March 31, 1988
JOY DEE WOODARD, INDI
AND AS EX'R OF THE ESTATE OF SAMUEL DALLAS WOODARD, JR., ET AL., PLAINTIFFS-APPELLEES,
EVERETT L. MAINER, D/B/A THE BEAR'S HIDEOUT, ET AL., DEFENDANTS-APPELLANTS
APPELLATE COURT OF ILLINOIS, FIFTH DISTRICT
521 N.E.2d 303, 167 Ill. App. 3d 488, 118 Ill. Dec. 235 1988.IL.483
Appeal from the Circuit Court of Union County; the Hon. D. D. Bigler, Judge, presiding.
PRESIDING JUSTICE HARRISON delivered the opinion of the court. CALVO and LEWIS, JJ., concur.
DECISION OF THE COURT DELIVERED BY THE HONORABLE JUDGE HARRISON
Plaintiff, Joy Dee Woodard, brought an action in the circuit court of Union County to recover damages under the Dramshop Act (Ill. Rev. Stat. 1983, ch. 43, par. 135) for injuries sustained when an automobile driven by John Corbett collided with an automobile driven by her husband, Samuel D. Woodard, Jr. Both drivers were killed. Plaintiff, who sought recovery individually, as executor of her husband's estate, and on behalf of her three minor children, alleged that at the time of the collision, John Corbett was intoxicated and that his intoxication was caused by defendants, Everett Mainer, d/b/a the Bear's Hideout, and Mary Randolph, d/b/a the Revlon Tavern.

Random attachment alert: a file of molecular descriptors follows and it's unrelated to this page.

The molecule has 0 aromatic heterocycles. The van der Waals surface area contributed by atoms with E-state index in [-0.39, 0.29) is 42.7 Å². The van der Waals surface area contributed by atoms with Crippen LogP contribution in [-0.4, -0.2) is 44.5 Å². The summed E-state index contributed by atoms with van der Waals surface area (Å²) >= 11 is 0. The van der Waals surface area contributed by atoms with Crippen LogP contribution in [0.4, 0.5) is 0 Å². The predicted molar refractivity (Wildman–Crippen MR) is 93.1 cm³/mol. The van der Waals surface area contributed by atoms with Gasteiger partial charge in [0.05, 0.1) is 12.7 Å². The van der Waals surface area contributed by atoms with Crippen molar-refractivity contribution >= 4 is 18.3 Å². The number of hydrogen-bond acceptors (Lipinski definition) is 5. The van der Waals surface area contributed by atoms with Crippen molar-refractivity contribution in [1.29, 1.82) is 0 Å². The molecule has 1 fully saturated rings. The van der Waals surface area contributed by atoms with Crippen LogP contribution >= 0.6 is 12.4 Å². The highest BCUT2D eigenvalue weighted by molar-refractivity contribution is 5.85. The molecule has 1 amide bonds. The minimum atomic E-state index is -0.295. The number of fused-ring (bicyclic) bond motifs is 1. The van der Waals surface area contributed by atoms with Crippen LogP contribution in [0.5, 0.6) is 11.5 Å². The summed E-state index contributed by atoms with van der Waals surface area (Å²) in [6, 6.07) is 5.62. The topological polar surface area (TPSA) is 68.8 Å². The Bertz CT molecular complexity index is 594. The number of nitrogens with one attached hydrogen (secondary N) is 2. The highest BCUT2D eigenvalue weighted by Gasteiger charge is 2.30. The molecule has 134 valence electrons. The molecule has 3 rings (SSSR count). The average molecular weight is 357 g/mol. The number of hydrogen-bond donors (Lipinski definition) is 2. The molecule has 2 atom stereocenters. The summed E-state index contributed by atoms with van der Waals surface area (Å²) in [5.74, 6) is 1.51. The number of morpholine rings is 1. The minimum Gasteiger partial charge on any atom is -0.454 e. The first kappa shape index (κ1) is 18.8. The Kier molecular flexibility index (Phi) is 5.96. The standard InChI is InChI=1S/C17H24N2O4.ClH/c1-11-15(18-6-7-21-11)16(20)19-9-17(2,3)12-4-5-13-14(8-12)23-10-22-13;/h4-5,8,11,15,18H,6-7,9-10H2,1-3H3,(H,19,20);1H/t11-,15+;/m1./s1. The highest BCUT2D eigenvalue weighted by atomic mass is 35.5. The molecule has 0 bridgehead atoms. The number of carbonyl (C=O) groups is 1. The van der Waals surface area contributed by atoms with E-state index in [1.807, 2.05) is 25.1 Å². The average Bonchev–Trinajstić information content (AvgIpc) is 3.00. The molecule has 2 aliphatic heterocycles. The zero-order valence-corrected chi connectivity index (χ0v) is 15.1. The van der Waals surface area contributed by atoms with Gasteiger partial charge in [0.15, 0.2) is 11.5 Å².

Following a jury trial, a verdict of $212,700 was returned in favor of plaintiff. Pursuant to the limits set by the Dramshop Act, the circuit court reduced plaintiff's recovery to $32,700 and entered judgment for her in that amount. Defendants' post-trial motion was denied, and they now appeal. Two questions are presented for our review: (1) whether the evidence was sufficient to establish that it was defendants who caused John Corbett's intoxication; and (2) whether the circuit court erred in submitting plaintiff's instruction No. 15 to the jury. For the reasons which follow, we affirm.
The collision which gave rise to this litigation took place late on the evening of Sunday, July 28, 1985. Samuel D. Woodard, Jr., was driving north on Illinois Route 3 in Union County when a southbound automobile driven by John William Corbett crossed the center line of the highway and crashed into Woodard's car. Corbett was killed instantly. Woodard lingered for approximately 15 minutes, then he, too, died. A postmortem examination revealed that at the time of the collision, Corbett's blood-alcohol content was .245.